Clair and Ruth Hoover, Bainbridge

Dairy farmers
Interviewed: February 21, 1983

The Hoovers had many problems with their cows and their own health after the accident. This excerpt is limited to the powdery substance they saw on Friday, March 30th, and the taste they had in their mouths when they returned to feed their farm animals on Saturday, March 31st.
Clair was also a part-time truck driver, and Ruth worked in a restaurant in Bainbridge part-time.

CLAIR: Saturday is when we had a taste in our mouth that wasn’t pleasant. This was probably about ten o’clock. We realized it when we asked for a glass of milk. My wife just about threw up on it. I drank some of it but not much because it didn’t taste good at all. The top of our tongue was kind of burning. I’m not sure if there was anything wrong with the milk. It was probably mainly in our mouth. It was kind of a chalky or powdery, dry taste. It just seemed like you couldn’t taste the food that you were eating. It kind of numbed your senses in the mouth.

RUTH: That morning, one of the men that lived with us at the time brought me [that] glass of milk out from the house. I started to drink it. And I just kind of gave it back. l said, “That milk’s spoiled.” And then I looked at the milk. There was nothing wrong with the milk. But I had a bitterness in my mouth. You know, when you drive past an iron foundry or something, it smells of metal like a grit. That’s the taste we had in our mouth. It was like a metallic taste. You couldn’t get rid of it. You could brush your teeth or whatever, but you still had it. It was on your lips, I guess. So I knew that something was in the air. [Ruth says she thinks this because she tasted it only when she licked her lips drinking the milk.]

We went out to eat, down to a restaurant in Bainbridge and there was just something about the air. It was bitter on your lips. You could taste it. I can’t really tell you exactly what it tasted like, but it was definitely something bitter in the air that you were getting. We talked to some people in Goldsboro that said they had like this grit. I think they also had more of the fallout than we did on this side.

CLAIR: We hadn’t noticed too much on Wednesday and Thursday. But we weren’t out more than we had to. [But] Friday when my wife came back from work, I had a red pick-up truck and she looked out and said, “It’s snowing out there.” She could see the white flakes against my red pick-up. That would have been Friday right before noon time.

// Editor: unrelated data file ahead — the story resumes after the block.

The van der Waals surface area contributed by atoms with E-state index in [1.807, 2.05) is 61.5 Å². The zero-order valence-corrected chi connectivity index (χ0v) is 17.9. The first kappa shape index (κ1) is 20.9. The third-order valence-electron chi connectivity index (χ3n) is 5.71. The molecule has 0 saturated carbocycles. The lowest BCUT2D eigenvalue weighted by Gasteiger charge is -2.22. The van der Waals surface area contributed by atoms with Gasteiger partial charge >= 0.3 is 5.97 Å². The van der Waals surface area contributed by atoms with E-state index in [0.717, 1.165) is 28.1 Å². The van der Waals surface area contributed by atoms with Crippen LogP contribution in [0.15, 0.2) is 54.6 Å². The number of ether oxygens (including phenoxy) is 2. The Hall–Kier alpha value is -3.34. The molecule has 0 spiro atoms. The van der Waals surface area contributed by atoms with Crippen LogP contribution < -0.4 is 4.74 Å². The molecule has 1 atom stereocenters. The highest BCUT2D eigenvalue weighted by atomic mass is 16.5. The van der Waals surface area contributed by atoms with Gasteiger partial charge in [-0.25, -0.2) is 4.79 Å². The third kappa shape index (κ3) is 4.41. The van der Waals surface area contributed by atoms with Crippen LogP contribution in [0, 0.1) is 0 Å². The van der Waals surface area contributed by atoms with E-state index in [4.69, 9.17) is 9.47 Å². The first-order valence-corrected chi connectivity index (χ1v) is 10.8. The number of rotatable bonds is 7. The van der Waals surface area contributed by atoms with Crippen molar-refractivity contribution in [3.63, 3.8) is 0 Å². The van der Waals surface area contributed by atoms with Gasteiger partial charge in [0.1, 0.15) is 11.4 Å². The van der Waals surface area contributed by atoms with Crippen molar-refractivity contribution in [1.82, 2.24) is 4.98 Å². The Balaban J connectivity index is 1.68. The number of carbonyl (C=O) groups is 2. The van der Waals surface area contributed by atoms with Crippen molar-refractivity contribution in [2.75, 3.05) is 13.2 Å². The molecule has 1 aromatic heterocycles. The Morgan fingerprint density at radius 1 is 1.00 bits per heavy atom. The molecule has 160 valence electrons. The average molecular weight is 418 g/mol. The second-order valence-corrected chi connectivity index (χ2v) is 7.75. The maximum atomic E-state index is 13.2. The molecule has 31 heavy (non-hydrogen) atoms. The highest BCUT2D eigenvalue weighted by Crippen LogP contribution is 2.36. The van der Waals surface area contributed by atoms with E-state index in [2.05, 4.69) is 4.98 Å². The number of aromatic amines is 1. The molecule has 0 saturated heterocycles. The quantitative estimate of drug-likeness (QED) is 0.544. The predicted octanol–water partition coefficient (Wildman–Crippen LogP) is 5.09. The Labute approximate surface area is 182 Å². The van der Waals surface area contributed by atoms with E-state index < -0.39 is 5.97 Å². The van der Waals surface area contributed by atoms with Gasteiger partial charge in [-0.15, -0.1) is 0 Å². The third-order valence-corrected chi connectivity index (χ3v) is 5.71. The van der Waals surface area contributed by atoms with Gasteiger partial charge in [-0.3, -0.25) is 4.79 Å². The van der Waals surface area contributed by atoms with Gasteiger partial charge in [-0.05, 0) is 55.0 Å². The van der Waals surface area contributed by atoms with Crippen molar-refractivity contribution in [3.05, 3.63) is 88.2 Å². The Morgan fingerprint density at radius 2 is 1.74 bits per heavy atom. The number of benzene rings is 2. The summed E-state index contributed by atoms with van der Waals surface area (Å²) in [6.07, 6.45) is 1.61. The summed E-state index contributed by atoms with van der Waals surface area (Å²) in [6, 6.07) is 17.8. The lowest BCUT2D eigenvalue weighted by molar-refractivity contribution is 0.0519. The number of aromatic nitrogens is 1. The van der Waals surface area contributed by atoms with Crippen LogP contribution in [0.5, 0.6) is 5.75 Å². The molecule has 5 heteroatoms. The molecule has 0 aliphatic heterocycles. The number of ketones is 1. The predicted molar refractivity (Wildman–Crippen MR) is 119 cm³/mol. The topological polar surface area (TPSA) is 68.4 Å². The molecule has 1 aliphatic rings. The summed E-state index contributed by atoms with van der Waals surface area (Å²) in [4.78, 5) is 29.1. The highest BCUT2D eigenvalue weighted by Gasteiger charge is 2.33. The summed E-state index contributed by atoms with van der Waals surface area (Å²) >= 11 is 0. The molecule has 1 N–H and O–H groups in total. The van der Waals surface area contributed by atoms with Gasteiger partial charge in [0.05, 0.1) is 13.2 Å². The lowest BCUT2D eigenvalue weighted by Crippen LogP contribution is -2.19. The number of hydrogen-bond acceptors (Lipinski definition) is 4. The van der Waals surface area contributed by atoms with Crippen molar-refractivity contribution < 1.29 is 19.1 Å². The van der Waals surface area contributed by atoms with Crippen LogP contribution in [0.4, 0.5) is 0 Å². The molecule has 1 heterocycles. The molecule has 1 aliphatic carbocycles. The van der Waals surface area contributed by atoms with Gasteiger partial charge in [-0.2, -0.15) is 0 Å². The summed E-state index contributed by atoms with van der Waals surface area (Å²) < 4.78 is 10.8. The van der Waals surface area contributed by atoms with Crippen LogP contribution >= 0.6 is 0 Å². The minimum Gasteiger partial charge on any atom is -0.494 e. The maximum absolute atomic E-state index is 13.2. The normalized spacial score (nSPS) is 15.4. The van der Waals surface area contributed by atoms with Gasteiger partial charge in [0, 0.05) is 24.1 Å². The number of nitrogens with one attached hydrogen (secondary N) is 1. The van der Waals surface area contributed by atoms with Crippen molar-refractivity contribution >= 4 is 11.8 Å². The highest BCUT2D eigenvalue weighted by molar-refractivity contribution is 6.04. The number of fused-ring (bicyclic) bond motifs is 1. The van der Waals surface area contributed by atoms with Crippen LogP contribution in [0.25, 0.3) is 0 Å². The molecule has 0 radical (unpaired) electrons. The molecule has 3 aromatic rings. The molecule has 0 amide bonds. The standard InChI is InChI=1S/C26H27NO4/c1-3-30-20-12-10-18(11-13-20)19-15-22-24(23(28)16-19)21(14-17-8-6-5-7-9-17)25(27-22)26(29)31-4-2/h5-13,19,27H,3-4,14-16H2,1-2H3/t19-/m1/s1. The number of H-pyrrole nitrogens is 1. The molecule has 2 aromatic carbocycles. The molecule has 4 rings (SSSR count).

RUTH: The police had driven up and told us to close the restaurant down and get out. Our owner really got upset. He told us all to get out of the restaurant. So we did. When I came out, I’d seen it.

CLAIR: It looked like there had been a bonfire somewhere and there were flakes of burnt paper or something that would have flown up and that were coming back down. They were small, but they were noticeable. They were easily visible. Different people tried to tell us that we didn’t [laughter], but we saw it then. Up against my red pick-up you could easily see it. It wasn’t like you’d look out and see the things coming down real big or anything.

RUTH: It looked like when you burnt paper, but it was really fine. It was real small and white. It looked like real fine snow coming down. It was white or grayish. Kind of a grayish-white. All I know is that I saw it. I looked out and it was just like it was snow, but I knew it wasn’t snow. I don’t think when it was down that you could really see it laying that much. It wasn’t like a blinding snow or anything like that. My daughter had stayed home from school that day and I just said to her, “Look at that Ruthie. It looks like fine snow coming down.” So I’d seen it in the couple of minutes that it took [us to get home from the restaurant].

When I came back, I was panicked. I wanted to get out of there get my [other] kids. I ran in the house, grabbed the pillows and sleeping bags, and I was out of there in a matter of minutes. I knew enough of what was going on. I wanted the kids out of the area.

[It wasn’t until] a day or two later, when I realized what I had seen. But then the people from Three Mile Island came down [later] and said, “No, you didn’t see anything. That’s all imaginary.” But we talked to people across the river. And we started going to meetings. And there’s quite a few over on the other side who had also seen the white stuff coming down. There might have been a couple of people on this side of the river [also]. And NRC says, “Anybody who’s seen it, they’re whackoes. They all imagined it.” I said, “Hey, as long as I live, you’re never going to tell me I didn’t see it coming down!” I told my daughter later, “You know, that really scares me that we didn’t realize at the time what it was.” It just looked like fine powder, like a snow coming down. But from what I understand, it must have been very spotty. We didn’t even know that at the time, because when I came from Bainbridge on up, it was coming down. You could see it in the air.

That night we had little red spots on our arms where we didn’t have sleeves on. We went to a motel about 35 miles away, near my mom’s. We saw on TV that night where they said, “Take a shower if you think you had any exposure to anything. To fallout.” I was so scared and I was just glad to be out of there. We never did take a shower until the next morning. I was so emotionally exhausted, all we did that night was just lay there and watch for the news on TV. We talked about it later, that we had little red spots on the arms. We talked to our doctor. He said that it definitely should have been washed immediately. We should have scrubbed it. But, time will tell if anything happens to us.

There was quite a few over in Goldsboro [who said they saw the powdery substance]. There might have been a couple of people on this side of the river [also].

But it was really fine. It wasn’t as large as paper trash or anything like that. It was real fine.